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Brainstorm Tech is particularly timely this year

November 23, 2020, 10:29 AM UTC

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Good morning.

For a decade, Fortune assembled some of tech’s smartest minds in Aspen each summer to discuss how technology is changing the world. This year we had to skip, for obvious reasons. That was unfortunate, because the pandemic has only accelerated the head-spinning pace of technological change. 

Next week, we will gather the usual gang for a virtual version of Brainstorm Tech, and dive into those extraordinary changes. The year-end timing could not be more appropriate, as all of us are trying to understand how the sweeping changes of the past year will reshape the future.

On hand for the discussions will be Stewart Butterfield, CEO of Slack, which has emerged as one of the leading tools to enable virtual collaboration; Aaron Levie, CEO of Box, who is not just a founder but also something of a teacher-philosopher for the new world; Dan Ammann, CEO of Cruise, who is at the leading edge of one of the biggest life-changing tech developments, self-driving cars; Julie Sweet, CEO of Accenture, which is helping Fortune 500 companies adopt to the profound sweep and speed of change; and Jennifer Tejada, CEO of PagerDuty, and Todd McKinnon, CEO of Okta, who are helping companies adopt their technology platforms to the new world of distributed work. Other CEOs on tap: IBM’s Arvind Krishna, NYSE’s Stacey Cunningham, Under Armour’s Patrik Frisk, UiPath’s Daniel Dines, Rakuten’s Mickey Mikitani, and Google Cloud’s Thomas Kurian.

I’m sorry to have missed the annual bike ride up to Maroon Bells. But other than that, next week’s virtual event looks to have all the captivating content and networking opportunities that Brainstorm Tech always provides—and more. While attendance is by invitation only, there are a few virtual seats left. Apply here or shoot me a note. More news below. And check out our picks for the 21 best stocks to buy in 2021.

Alan Murray
@alansmurray

alan.murray@fortune.com

TOP NEWS

AstraZeneca results

AstraZeneca has announced good results for its candidate coronavirus vaccine, which was developed alongside the University of Oxford. The vaccine has an efficacy rate of 90% under one dosing regimen, and 62% under another—the average is 70%. Fortunately, the more effective dosing regimen also allows for more people to be vaccinated, as the original dose is a half-dose. Also of note: this is a more traditional vaccine type than the ones developed by Pfizer/BioNTech and Modern. Fortune

Alibaba regulation

Alibaba Group CEO Daniel Zhang has welcomed China's draft rules that are aimed at cracking down on monopolistic behavior by online giants. Industry "development and government supervision is a relationship that promotes and relies on each other, so that platform enterprises cannot only develop well themselves, but also serve the sustainable and healthy development of the whole society," said Zhang, a few weeks after Beijing cancelled the IPO of Alibaba affiliate Ant Group. Reuters

Fourth wave

Hong Kong has entered a fourth wave of the coronavirus pandemic, blowing up its plans for a "travel bubble" that would have allowed people to fly quarantine-free to Singapore. Hong Kong economic chief Edward Yau: "In light of the situation in Hong Kong, I think it’s the responsible way to put this back for a while, and then sort of relaunch it at a suitable juncture." Fortune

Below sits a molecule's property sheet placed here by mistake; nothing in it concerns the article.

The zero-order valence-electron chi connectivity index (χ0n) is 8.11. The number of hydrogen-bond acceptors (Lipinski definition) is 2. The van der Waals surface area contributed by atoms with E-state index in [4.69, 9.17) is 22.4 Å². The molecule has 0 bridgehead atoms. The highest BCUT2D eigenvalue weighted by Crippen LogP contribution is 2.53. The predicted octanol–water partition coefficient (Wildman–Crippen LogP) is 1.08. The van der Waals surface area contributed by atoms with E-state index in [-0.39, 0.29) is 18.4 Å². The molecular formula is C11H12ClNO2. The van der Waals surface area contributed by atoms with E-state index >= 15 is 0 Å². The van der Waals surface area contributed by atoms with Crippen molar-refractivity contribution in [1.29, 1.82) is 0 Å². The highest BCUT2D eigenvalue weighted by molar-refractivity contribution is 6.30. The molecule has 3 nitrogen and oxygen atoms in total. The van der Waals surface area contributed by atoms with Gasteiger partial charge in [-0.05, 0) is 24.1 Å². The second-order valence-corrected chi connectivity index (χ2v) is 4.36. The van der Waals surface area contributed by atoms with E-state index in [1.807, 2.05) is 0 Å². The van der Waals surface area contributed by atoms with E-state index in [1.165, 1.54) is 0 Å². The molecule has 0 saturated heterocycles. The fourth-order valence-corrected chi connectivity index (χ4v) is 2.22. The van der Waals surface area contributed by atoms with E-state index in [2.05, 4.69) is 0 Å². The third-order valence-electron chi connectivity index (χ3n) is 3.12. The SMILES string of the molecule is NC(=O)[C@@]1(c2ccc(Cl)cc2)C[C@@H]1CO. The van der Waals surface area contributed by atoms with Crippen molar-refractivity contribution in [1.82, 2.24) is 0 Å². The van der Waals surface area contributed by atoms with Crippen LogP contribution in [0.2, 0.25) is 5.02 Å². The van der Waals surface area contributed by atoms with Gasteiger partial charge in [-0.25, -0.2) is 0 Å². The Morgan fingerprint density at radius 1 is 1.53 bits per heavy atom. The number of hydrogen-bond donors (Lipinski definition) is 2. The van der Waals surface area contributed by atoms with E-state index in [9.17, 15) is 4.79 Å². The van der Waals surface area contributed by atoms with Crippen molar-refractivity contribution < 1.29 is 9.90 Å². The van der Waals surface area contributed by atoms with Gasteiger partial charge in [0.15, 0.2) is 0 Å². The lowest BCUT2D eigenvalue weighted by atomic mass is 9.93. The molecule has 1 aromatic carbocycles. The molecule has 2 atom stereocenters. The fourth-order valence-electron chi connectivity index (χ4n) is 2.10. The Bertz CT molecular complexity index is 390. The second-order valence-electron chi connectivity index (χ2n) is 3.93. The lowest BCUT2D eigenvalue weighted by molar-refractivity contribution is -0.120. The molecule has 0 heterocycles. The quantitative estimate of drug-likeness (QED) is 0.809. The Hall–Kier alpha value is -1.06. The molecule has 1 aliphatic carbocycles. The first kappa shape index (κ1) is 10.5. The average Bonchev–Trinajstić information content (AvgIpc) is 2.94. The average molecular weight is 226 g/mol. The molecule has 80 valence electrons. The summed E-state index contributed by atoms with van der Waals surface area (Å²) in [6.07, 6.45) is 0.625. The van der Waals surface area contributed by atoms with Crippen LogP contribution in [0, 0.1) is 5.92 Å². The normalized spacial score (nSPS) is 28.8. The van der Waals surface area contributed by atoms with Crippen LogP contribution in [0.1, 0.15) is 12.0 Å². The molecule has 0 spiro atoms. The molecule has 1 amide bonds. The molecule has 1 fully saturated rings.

Google complaint

A group of publishers and advertising technology firms has urged the U.K.'s antitrust regulator to pursue Google over a planned privacy move that they say would affect their ability to track people as they use the web. Google is set to roll out the "privacy sandbox" technology in Chrome next year, effectively replacing third-party tracking cookies with a series of interfaces giving advertisers access to information about the performance of their ads. Bloomberg

AROUND THE WATER COOLER

Facebook and Biden

Facebook is hoping to cozy up quickly to the Biden administration by pushing users to get a COVID-19 vaccination, and to share content related to the Paris climate agreement. Handily, Facebook's chief lobbyist is Nick Clegg, who had a good relationship with Biden when the former was the U.K.'s deputy prime minister and the latter the U.S.'s vice president. Financial Times

Dividends resume

Some large U.S. companies—Kohl's, Marathon Oil, Darden Restaurants, Estée Lauder—have started paying dividends again, after halting them to hoard cash earlier in the pandemic. Moody's chief economist Mark Zandi: "Multinationals are beginning to exhale…The resumption of corporate dividend payments is an encouraging sign that executives believe that the pandemic will soon be behind us." Wall Street Journal

Black Friday

Consumers are increasingly anxious about the prospect of hitting Black Friday sales in enclosed shops and malls, according to a Deloitte survey. This is the first of Deloitte's pre-Thanksgiving surveys in which more consumers said they were planning to shop online than in stores. CNBC

Social responsibility

At Fortune's action-packed Investor Roundtable (other stories here, here and here) panelists noted that funds specializing in ESG investing kept buying when other investors were selling off their stocks earlier this year. Ritholz Wealth Management CEO Josh Brown: "A lot of old-school portfolio managers scoff at it. Like, who cares how a company treats its employees? When you talk to investors in their twenties and thirties, they care so much." Fortune

This edition of CEO Daily was edited by David Meyer.